Actor Claims to Newsweek His Evil-Priest Character Suggests Nothing Anti-Catholic
Newsweek hasn’t favored the movie Angels & Demons with a cover story like it did for The DaVinci Code, but it is allowing the cast to make the usual denials of anti-Catholicism on the Newsweek website. In an interview for their Pop Vox blog with Newsweek’s Nicki Gostin, actor Ewan McGregor repeats his mantra that "There’s nothing anti-Catholic or anti-church or anything that challenges people’s beliefs in the film."
That’s an interesting thing to say when your character is supposedly an idealistic Catholic priest who ends up being the film’s supervillain, poisoning the Pope and murdering Cardinals, until he finds out he was the Pope’s son (by artificial insemination). Learning that he poisoned his own father, he commits suicide. He’s a perfect portrait in Catholic corruption. But McGregor wants us to buy the notion that none of this "challenges people’s beliefs" about the Church:
Newsweek: This movie hasn't been getting a lot of press. No controversy around it.
Ewan McGregor: It's not really controversial, there's nothing controversial in it.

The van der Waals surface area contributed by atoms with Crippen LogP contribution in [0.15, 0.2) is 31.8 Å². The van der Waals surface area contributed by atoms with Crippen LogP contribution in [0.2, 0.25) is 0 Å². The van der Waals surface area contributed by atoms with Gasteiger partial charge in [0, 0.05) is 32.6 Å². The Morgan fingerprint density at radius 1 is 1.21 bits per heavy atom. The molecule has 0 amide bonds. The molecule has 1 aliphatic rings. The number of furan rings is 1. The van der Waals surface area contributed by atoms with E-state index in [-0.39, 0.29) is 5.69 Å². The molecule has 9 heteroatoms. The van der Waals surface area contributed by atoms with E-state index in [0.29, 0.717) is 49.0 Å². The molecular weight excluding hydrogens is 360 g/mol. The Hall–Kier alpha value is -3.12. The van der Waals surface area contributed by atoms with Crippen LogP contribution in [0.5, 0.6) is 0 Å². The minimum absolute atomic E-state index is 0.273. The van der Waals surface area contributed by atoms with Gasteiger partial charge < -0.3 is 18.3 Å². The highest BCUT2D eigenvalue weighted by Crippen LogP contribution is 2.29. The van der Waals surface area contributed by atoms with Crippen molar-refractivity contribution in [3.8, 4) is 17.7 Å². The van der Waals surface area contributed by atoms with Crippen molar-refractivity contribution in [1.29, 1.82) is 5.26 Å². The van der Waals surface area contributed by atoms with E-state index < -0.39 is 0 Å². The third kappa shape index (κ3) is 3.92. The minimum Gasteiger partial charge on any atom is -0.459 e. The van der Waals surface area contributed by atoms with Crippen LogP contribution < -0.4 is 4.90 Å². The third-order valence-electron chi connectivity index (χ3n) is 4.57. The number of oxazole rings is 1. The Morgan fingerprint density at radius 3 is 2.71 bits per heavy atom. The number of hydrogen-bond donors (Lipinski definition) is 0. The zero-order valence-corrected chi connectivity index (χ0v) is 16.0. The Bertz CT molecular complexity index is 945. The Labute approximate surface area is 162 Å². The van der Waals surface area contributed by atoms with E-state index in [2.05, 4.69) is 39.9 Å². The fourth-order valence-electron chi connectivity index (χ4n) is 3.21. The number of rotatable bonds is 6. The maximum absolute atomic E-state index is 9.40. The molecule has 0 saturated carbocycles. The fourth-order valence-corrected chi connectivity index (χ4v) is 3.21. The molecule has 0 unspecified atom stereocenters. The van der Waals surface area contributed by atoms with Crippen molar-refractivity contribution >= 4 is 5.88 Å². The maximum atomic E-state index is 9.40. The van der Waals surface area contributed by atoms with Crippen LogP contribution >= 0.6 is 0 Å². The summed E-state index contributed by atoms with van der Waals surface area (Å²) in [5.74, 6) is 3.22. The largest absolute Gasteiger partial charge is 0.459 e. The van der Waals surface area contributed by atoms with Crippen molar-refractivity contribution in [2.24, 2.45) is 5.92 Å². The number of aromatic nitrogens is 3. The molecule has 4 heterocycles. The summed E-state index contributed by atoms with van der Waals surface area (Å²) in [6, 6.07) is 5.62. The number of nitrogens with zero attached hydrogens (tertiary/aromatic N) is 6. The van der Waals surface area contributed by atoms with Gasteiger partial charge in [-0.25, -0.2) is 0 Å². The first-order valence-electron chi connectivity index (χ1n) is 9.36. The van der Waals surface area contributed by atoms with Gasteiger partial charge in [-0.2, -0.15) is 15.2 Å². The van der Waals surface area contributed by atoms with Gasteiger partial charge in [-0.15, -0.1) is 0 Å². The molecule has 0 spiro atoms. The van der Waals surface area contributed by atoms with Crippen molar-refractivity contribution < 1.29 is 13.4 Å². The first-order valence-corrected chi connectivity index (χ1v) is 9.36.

Newsweek: Well, the church doesn't exactly like it.
McGregor: The church didn't like The Da Vinci Code, and I think it's a carryover from that. There's nothing anti-Catholic or anti-church or anything that challenges people's beliefs in this film. It really is a kind of old-fashioned thriller set against the backdrop of the Vatican, which is an interesting world, I suppose, which we don't know much about.
Newsweek: Are you Catholic?
Newsweek: So you weren't offended.
McGregor: I wouldn't have been involved in a film that I thought was anti- anybody's religion. I'm not interested in doing that. People are asking me what I think about the controversy about the film, but I'd like someone to tell me what it is.
That's when Nicki Gostin tried to play coy about the plot, obscuring why anyone would think the movie's anti-Catholic:
Newsweek: Not to give anything away, but in the film there are some clergy that are corrupt. That would be controversial, right?
McGregor: That would be controversial? Would it? The very fact that the corrupt clergymen get their comeuppance at the end of the film and it's quite clear that the rest of the church stands against them, it's not in any way suggesting that the church as a body is condoning any kind of corruption, so in that respect, it's not controversial.
Is McGregor really that disingenuous? Even if the villains die at the end, the movie has still mangled facts by insisting the Catholic Church brutally slaughtered the Illuminati in the 1600s -- when there was no murders, and the Illuminati wasn't founded until 1776.
Everyone associated with this movie seems to find it necessary to mislead the public about its contents.
PS: Newsweek's online workers were more flippant about The DaVinci Code.
(McGregor image from darkhorizons.com)